Fiji Airways – Fiji’s national carrier – introduced a new direct flight linking the country’s capital with that of Samoa’s. There had always been two flights out of Fiji for Apia in the past. However, Fiji Airways from June has announced three more flights out of Nadi and two direct flights to Suva every week. There’s also the direct flight from Apia to Honolulu covering another market that Samoa had found difficult to tap into. “We’ve had a strong connection with Samoa for years and the change is part of a plan to expand our services to the region and beyond,” says Air Fiji’s Managing Director Stephan Pichler.
“Our five year master plan highlights our commitment and underscores our desire to remain the leading network airline in the region. We are targeting growing our capacity in this region by almost 87%, and the Apia-Suva services are a key part of that plan.” Samoa’s Prime Minister, Tuilaepa Lupesoliai Sailele Malielegaoi says this change has been long overdue. “This will avoid what’s happening now, where many have to travel to Auckland to get quicker flights to Fiji,” he says during the launch of the new services by Fiji Airways in Apia. Fiji Airways has tough competition in the form of Air New Zealand and the Virgin Samoa but Pichler thinks it has a lot to offer as well and with many Pacific islands using the Fijian route to get to other islands this can prove profitable not only for the airline but for Samoa as well.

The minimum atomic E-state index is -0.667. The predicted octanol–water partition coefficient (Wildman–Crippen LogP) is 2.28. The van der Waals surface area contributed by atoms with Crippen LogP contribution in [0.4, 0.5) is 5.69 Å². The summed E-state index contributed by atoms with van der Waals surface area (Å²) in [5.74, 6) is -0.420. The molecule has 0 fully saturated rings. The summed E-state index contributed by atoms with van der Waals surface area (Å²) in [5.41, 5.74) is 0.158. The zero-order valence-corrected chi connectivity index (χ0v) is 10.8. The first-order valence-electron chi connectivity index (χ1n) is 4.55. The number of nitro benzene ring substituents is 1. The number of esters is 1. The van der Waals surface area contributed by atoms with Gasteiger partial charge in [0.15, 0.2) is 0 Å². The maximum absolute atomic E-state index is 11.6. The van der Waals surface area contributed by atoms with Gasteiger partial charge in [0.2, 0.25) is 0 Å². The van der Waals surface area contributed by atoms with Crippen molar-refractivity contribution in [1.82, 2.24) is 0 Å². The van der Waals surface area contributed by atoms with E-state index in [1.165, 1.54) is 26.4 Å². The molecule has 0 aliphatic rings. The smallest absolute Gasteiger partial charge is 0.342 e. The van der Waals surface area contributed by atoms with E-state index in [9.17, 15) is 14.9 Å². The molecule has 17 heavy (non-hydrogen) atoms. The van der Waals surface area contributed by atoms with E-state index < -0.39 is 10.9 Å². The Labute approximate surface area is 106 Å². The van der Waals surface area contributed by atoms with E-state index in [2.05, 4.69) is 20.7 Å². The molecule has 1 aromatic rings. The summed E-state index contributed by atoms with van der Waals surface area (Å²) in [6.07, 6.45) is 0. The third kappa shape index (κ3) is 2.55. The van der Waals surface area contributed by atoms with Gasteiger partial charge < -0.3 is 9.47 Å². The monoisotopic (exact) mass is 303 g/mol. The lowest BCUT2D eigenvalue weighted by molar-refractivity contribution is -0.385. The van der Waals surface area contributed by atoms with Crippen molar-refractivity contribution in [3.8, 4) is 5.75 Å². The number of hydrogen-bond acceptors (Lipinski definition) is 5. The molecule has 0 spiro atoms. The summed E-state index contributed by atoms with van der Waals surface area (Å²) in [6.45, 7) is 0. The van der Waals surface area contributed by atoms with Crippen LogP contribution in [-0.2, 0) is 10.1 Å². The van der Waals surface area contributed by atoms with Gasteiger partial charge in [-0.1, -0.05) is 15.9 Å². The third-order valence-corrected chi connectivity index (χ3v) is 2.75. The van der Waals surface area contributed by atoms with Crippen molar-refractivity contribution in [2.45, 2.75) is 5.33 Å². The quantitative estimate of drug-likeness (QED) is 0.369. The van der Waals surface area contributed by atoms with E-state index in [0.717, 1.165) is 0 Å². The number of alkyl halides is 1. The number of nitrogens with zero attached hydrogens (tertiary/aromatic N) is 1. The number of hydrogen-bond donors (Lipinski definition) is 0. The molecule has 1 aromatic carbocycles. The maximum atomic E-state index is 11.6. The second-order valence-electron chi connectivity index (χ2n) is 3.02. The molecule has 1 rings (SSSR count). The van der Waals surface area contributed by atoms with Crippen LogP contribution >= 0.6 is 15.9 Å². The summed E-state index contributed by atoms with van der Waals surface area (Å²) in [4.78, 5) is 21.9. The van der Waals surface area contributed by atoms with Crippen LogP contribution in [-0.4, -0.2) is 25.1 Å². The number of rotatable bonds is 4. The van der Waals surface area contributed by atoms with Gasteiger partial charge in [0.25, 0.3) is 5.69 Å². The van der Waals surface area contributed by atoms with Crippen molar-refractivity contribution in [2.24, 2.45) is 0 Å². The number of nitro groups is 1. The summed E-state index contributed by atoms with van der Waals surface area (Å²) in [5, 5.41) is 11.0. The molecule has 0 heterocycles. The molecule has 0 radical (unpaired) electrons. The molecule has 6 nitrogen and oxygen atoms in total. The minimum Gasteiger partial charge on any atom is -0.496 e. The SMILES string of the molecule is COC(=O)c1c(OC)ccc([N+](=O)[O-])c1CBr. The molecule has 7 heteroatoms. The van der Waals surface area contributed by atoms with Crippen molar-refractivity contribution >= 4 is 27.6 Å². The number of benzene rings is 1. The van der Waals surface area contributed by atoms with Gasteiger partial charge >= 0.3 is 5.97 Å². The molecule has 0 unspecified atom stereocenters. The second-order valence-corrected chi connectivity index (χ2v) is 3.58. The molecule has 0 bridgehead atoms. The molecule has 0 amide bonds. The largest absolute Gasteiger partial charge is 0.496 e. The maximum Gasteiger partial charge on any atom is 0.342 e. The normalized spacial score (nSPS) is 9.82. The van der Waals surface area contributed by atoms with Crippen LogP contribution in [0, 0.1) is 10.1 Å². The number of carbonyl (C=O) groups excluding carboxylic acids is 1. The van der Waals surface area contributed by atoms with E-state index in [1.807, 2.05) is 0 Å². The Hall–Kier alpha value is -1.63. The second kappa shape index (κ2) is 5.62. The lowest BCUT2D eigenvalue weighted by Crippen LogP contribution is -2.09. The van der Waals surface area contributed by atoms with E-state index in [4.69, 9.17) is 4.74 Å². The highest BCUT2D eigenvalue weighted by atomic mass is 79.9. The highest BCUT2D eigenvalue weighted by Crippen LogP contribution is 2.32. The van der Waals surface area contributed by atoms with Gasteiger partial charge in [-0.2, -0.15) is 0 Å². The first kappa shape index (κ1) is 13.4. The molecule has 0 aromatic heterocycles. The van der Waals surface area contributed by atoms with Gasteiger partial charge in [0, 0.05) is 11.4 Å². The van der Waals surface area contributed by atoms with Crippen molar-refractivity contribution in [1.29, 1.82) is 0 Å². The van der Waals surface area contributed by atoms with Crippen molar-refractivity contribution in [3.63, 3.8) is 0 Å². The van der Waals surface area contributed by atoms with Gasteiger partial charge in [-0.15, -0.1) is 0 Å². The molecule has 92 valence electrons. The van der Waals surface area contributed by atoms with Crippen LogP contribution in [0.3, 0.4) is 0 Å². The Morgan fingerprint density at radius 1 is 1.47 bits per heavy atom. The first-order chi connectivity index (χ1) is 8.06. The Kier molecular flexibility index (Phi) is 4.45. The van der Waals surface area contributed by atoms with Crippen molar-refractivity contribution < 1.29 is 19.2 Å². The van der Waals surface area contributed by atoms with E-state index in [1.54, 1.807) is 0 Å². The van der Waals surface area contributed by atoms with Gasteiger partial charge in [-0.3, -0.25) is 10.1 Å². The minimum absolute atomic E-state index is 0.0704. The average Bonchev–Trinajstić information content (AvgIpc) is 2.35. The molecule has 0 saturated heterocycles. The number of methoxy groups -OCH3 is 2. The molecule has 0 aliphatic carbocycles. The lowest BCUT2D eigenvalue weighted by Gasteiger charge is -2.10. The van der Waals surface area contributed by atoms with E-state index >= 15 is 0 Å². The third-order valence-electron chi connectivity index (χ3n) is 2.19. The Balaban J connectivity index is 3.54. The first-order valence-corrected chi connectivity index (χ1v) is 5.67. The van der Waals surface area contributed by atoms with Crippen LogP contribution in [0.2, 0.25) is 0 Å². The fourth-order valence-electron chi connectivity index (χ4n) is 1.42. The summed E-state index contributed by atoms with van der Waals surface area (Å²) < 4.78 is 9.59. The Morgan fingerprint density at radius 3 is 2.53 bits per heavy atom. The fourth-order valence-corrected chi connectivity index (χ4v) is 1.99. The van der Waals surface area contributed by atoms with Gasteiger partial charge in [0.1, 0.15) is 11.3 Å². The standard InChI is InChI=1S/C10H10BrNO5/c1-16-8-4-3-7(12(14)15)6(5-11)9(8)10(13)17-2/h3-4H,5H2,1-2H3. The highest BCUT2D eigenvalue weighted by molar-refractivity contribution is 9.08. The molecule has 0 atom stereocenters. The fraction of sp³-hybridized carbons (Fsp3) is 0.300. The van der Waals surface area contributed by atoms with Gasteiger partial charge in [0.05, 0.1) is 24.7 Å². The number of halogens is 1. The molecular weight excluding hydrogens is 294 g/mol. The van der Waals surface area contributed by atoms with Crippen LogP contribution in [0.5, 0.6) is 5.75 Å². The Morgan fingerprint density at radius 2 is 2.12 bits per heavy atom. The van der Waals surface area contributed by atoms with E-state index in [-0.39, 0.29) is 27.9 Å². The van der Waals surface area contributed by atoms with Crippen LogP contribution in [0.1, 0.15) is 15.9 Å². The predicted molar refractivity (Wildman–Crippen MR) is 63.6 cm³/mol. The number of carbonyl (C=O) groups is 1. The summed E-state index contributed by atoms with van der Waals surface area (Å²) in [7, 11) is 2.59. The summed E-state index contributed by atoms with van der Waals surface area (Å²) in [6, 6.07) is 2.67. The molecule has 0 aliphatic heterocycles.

The Fijian flag carrier a private company with the Fijian Government and QANTAS holding majority shares is seeking extra ways to earn revenue and sees the Samoa route as a way to tap into what’s available in the region but at the same time focusing on grabbing business from outside of the Pacific. “We’re delighted to be able to introduce the new and direct services between the two Pacific capitals. This will greatly benefit tertiary students studying at the university campuses in Apia and Suva, as well as the business community. It is our aim to develop Suva as a key business hub in the region, and increase travel and trade in the South Pacific.”
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